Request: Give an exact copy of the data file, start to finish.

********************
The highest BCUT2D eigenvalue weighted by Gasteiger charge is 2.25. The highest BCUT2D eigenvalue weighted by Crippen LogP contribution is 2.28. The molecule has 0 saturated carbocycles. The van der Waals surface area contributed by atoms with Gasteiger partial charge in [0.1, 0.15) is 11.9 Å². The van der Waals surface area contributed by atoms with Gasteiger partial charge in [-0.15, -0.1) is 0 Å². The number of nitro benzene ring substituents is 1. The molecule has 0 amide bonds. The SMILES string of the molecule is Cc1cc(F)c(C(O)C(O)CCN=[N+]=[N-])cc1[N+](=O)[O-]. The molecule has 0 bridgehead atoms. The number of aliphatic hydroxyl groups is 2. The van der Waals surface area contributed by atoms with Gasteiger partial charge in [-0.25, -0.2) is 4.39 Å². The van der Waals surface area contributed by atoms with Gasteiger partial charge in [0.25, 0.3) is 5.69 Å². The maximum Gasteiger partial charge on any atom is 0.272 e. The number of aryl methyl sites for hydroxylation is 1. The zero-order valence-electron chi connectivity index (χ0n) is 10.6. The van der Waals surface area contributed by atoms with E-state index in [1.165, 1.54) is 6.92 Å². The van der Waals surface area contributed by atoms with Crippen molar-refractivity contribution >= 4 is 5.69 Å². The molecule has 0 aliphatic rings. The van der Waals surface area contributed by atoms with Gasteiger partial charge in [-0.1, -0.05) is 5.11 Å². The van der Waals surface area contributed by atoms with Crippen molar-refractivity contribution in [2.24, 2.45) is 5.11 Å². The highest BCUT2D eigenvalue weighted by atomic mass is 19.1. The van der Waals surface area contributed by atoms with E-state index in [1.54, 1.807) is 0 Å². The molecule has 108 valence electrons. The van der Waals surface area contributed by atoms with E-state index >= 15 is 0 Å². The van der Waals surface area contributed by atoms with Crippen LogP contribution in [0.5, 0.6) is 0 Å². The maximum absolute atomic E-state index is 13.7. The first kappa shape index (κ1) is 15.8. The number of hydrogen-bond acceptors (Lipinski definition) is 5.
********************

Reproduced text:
The highest BCUT2D eigenvalue weighted by Gasteiger charge is 2.25. The highest BCUT2D eigenvalue weighted by Crippen LogP contribution is 2.28. The molecule has 0 saturated carbocycles. The van der Waals surface area contributed by atoms with Gasteiger partial charge in [0.1, 0.15) is 11.9 Å². The van der Waals surface area contributed by atoms with Gasteiger partial charge in [-0.15, -0.1) is 0 Å². The number of nitro benzene ring substituents is 1. The molecule has 0 amide bonds. The SMILES string of the molecule is Cc1cc(F)c(C(O)C(O)CCN=[N+]=[N-])cc1[N+](=O)[O-]. The molecule has 0 bridgehead atoms. The number of aliphatic hydroxyl groups is 2. The van der Waals surface area contributed by atoms with Gasteiger partial charge in [-0.25, -0.2) is 4.39 Å². The van der Waals surface area contributed by atoms with Gasteiger partial charge in [0.25, 0.3) is 5.69 Å². The maximum Gasteiger partial charge on any atom is 0.272 e. The number of aryl methyl sites for hydroxylation is 1. The zero-order valence-electron chi connectivity index (χ0n) is 10.6. The van der Waals surface area contributed by atoms with E-state index in [1.165, 1.54) is 6.92 Å². The van der Waals surface area contributed by atoms with Crippen molar-refractivity contribution >= 4 is 5.69 Å². The molecule has 0 aliphatic rings. The van der Waals surface area contributed by atoms with Gasteiger partial charge in [-0.1, -0.05) is 5.11 Å². The van der Waals surface area contributed by atoms with Crippen molar-refractivity contribution in [2.24, 2.45) is 5.11 Å². The highest BCUT2D eigenvalue weighted by atomic mass is 19.1. The van der Waals surface area contributed by atoms with E-state index in [1.54, 1.807) is 0 Å². The molecule has 108 valence electrons. The van der Waals surface area contributed by atoms with E-state index >= 15 is 0 Å². The van der Waals surface area contributed by atoms with Crippen LogP contribution in [0.5, 0.6) is 0 Å². The maximum absolute atomic E-state index is 13.7. The first kappa shape index (κ1) is 15.8. The number of hydrogen-bond acceptors (Lipinski definition) is 5.